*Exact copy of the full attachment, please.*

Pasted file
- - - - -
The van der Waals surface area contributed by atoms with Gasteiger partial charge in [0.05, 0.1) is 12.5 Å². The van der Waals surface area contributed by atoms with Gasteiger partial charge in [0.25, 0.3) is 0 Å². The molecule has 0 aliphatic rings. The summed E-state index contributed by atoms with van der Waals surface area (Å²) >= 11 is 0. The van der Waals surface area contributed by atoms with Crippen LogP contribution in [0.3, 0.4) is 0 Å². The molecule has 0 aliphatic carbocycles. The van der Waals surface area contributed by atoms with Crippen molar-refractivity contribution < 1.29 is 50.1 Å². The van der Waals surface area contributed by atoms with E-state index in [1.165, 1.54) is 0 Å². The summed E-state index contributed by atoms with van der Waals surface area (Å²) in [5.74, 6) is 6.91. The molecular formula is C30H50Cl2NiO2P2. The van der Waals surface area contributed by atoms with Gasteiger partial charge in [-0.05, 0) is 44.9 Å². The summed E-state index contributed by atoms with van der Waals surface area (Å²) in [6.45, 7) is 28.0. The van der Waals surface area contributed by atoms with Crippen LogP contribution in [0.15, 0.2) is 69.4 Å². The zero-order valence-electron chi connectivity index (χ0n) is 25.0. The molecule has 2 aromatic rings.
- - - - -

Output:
The van der Waals surface area contributed by atoms with Gasteiger partial charge in [0.05, 0.1) is 12.5 Å². The van der Waals surface area contributed by atoms with Gasteiger partial charge in [0.25, 0.3) is 0 Å². The molecule has 0 aliphatic rings. The summed E-state index contributed by atoms with van der Waals surface area (Å²) >= 11 is 0. The van der Waals surface area contributed by atoms with Crippen LogP contribution in [0.3, 0.4) is 0 Å². The molecule has 0 aliphatic carbocycles. The van der Waals surface area contributed by atoms with Crippen molar-refractivity contribution < 1.29 is 50.1 Å². The van der Waals surface area contributed by atoms with E-state index in [1.165, 1.54) is 0 Å². The summed E-state index contributed by atoms with van der Waals surface area (Å²) in [5.74, 6) is 6.91. The molecular formula is C30H50Cl2NiO2P2. The van der Waals surface area contributed by atoms with Gasteiger partial charge in [-0.05, 0) is 44.9 Å². The summed E-state index contributed by atoms with van der Waals surface area (Å²) in [6.45, 7) is 28.0. The van der Waals surface area contributed by atoms with Crippen LogP contribution in [0.15, 0.2) is 69.4 Å². The zero-order valence-electron chi connectivity index (χ0n) is 25.0. The molecule has 2 aromatic rings.